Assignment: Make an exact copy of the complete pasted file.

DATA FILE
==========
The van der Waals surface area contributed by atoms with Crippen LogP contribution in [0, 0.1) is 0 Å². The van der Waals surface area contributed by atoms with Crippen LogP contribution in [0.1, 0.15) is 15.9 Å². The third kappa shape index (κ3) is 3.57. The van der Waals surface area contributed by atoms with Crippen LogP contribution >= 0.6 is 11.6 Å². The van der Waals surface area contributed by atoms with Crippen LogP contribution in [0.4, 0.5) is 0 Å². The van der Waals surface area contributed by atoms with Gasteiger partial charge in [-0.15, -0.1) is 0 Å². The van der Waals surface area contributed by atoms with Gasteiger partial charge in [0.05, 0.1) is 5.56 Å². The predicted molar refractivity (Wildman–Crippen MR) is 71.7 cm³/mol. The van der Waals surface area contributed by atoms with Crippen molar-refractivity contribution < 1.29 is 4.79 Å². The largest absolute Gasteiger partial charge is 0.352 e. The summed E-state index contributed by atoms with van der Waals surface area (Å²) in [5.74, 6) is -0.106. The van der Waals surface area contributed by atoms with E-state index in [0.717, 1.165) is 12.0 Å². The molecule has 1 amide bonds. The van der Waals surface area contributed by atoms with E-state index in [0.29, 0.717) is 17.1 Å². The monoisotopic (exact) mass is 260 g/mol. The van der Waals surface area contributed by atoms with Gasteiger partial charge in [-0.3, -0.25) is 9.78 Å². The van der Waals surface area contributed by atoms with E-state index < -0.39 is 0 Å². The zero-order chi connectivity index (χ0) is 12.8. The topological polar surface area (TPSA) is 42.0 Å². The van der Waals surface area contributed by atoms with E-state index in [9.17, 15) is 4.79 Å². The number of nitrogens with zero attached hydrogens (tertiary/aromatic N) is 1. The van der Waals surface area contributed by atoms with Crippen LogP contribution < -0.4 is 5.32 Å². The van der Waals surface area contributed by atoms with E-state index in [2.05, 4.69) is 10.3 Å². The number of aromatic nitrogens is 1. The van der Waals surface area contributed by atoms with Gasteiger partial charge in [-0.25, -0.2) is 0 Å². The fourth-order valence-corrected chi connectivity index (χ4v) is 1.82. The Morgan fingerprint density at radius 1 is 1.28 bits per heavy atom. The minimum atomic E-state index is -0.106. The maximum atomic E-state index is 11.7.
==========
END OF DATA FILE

The van der Waals surface area contributed by atoms with Crippen LogP contribution in [0, 0.1) is 0 Å². The van der Waals surface area contributed by atoms with Crippen LogP contribution in [0.1, 0.15) is 15.9 Å². The third kappa shape index (κ3) is 3.57. The van der Waals surface area contributed by atoms with Crippen LogP contribution >= 0.6 is 11.6 Å². The van der Waals surface area contributed by atoms with Crippen LogP contribution in [0.4, 0.5) is 0 Å². The van der Waals surface area contributed by atoms with Gasteiger partial charge in [-0.15, -0.1) is 0 Å². The van der Waals surface area contributed by atoms with Gasteiger partial charge in [0.05, 0.1) is 5.56 Å². The predicted molar refractivity (Wildman–Crippen MR) is 71.7 cm³/mol. The van der Waals surface area contributed by atoms with Crippen molar-refractivity contribution < 1.29 is 4.79 Å². The largest absolute Gasteiger partial charge is 0.352 e. The summed E-state index contributed by atoms with van der Waals surface area (Å²) in [5.74, 6) is -0.106. The van der Waals surface area contributed by atoms with E-state index in [0.717, 1.165) is 12.0 Å². The molecule has 1 amide bonds. The van der Waals surface area contributed by atoms with E-state index in [0.29, 0.717) is 17.1 Å². The monoisotopic (exact) mass is 260 g/mol. The van der Waals surface area contributed by atoms with Gasteiger partial charge in [-0.3, -0.25) is 9.78 Å². The van der Waals surface area contributed by atoms with E-state index < -0.39 is 0 Å². The zero-order chi connectivity index (χ0) is 12.8. The topological polar surface area (TPSA) is 42.0 Å². The van der Waals surface area contributed by atoms with E-state index in [9.17, 15) is 4.79 Å². The number of nitrogens with zero attached hydrogens (tertiary/aromatic N) is 1. The van der Waals surface area contributed by atoms with Crippen LogP contribution < -0.4 is 5.32 Å². The van der Waals surface area contributed by atoms with E-state index in [2.05, 4.69) is 10.3 Å². The number of aromatic nitrogens is 1. The van der Waals surface area contributed by atoms with Gasteiger partial charge in [-0.25, -0.2) is 0 Å². The fourth-order valence-corrected chi connectivity index (χ4v) is 1.82. The Morgan fingerprint density at radius 1 is 1.28 bits per heavy atom. The minimum atomic E-state index is -0.106. The maximum atomic E-state index is 11.7.